April 11, 2018, by Liam Denning
Bob Murray, CEO of Murray Energy Corp., has a novel idea to save U.S. coal: buy the stuff himself.
Interviewed Tuesday by Tim Loh of Bloomberg News on the sidelines of a Bloomberg New Energy Finance conference in New York, Murray said he might buy coal-fired power plants to secure demand for the output from his privately held mining company, America’s largest:
It’d be the culmination of my life’s work … It’s a new concept. If you control the fuel supply, you can price it how you want it.
A really salient, and related, point, though, is whether anyone wants to buy it at that price. Here, presumably, is where Murray’s plan comes in: If you own the mines and the power plants, then you can have them buy the coal at any price you please.
Except … no. I mean, yes you can. But you really maybe ought not to.
A brief refresher on why Murray contemplates this in the first place. Coal-fired power is falling out of favor in the U.S. at an astonishing rate, squeezed by cheaper natural gas, rising renewable-energy penetration and the cost of dealing with emissions:
In a recent report, analysts at Bloomberg New Energy Finance estimated that half of America’s coal-fired capacity ran with net losses last year. Little wonder that, by 2020, about 72 gigawatts of coal-fired capacity will have closed since “before the election of the Obama administration,” as Murray put it in his prepared remarks Tuesday. Little wonder, too, that Energy Secretary Rick Perry has bent over backwards to secure some sort of regulatory bailout for his boss’s favorite fossil fuel (so far, in vain) and that utility FirstEnergy Corp. recently demanded one to avert the bankruptcy of a coal-heavy subsidiary (again, in vain).
This context reveals the essential flaw in Murray’s plan.
Contrary to what he said, vertical integration by producers of commodities is by no means “a new concept.” The oil industry, for example, has periodically made big investments in logistical, refining and marketing operations to secure demand for its product since the days of Standard Oil (there’s another downstream revival going on now).
However, these tended to make most sense either when they locked up effective monopolies or oligopolies or when oil had yet to penetrate large parts of the globe, allowing the majors to both maintain pricing power and increase volumes. Neither holds true for U.S. thermal coal. Coal consumption is in decline, as is central electricity generation in much of the U.S.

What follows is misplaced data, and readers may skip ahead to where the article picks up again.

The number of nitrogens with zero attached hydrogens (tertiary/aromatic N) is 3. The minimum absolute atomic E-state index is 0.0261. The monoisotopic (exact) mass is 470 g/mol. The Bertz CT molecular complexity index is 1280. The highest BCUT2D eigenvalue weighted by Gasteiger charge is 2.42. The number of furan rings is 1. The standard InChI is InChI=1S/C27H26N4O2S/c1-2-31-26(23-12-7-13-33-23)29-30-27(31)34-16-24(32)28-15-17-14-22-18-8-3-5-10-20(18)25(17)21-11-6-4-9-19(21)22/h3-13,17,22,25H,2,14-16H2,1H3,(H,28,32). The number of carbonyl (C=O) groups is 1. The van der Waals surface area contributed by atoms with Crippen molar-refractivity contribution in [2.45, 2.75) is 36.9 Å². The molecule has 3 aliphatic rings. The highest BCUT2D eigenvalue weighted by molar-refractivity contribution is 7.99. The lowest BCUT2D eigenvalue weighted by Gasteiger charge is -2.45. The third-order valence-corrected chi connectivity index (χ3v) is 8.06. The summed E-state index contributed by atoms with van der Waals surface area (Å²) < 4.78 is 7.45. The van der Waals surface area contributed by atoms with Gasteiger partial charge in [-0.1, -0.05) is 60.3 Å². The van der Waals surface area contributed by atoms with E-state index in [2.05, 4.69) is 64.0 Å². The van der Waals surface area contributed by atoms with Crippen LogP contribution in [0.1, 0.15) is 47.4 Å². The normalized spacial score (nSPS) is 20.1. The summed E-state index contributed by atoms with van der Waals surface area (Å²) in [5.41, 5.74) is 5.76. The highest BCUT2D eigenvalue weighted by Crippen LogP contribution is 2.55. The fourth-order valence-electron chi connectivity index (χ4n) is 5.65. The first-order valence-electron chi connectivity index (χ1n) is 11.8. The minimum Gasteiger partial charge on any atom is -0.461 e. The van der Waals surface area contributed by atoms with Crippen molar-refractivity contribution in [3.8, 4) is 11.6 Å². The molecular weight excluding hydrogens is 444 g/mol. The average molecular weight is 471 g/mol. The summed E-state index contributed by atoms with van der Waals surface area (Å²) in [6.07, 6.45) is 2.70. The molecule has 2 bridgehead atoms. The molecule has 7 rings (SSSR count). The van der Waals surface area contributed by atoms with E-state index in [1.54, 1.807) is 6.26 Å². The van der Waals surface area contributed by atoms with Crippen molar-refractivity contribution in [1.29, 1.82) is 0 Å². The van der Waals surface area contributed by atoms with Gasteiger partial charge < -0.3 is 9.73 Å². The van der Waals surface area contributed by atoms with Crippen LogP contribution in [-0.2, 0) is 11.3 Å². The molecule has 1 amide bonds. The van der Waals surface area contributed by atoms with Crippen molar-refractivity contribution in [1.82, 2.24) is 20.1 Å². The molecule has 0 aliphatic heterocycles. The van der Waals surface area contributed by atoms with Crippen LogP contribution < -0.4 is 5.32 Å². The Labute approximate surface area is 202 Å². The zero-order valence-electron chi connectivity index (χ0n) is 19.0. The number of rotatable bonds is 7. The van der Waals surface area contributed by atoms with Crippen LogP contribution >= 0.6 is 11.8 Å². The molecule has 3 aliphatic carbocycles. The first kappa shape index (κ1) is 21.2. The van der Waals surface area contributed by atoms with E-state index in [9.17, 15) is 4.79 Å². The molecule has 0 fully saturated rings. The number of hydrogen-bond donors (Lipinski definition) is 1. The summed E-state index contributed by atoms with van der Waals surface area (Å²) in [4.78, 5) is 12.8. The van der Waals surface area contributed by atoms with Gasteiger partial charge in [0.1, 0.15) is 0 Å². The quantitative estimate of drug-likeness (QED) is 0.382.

The power sector’s demand for the fuel has dropped 36 percent since 2008 — and not because prices have stayed high:
So while Murray would be free to sell coal at any price to a captive power plant, that wouldn’t make it an economic transaction. Either the mine underprices its coal, and that part of the business suffers, or it overprices it and the already struggling generator goes deeper into the red. The bottom line is that even cheap coal struggles to compete in today’s market, no matter who owns the assets.
Now, it is possible that Murray could buy several plants — probably very cheaply — on the premise that they are due for some sort of revival.
In his prepared remarks, Murray called for regulatory relief, citing a recent study by the Energy Department that said coal plants had played a crucial role in preventing blackouts during the “bomb cyclone” at the start of the year. This echoes the argument made in Secretary Perry’s proposal that was rejected by the Federal Energy Regulatory Commission. Yet the study’s conclusion rests primarily on the fact that more coal-fired power than any other source came online during the cold snap — which is all well and good but also goes to show just how much idle coal-fired capacity there was before the storm hit, demonstrating its lack of competitiveness.
There is a legitimate debate to be had around grid resiliency, but it encompasses a far more complex set of levers including power-market design, efficiency and alternative infrastructure than just subsidizing coal plants.
In any case, if Murray does buy power plants, success wouldn’t rest on transfer pricing. Instead, he would have essentially bought options on regulatory changes and a sustained upturn in U.S. natural gas prices. Good luck with both.
This column does not necessarily reflect the opinion of Bloomberg LP and its owners.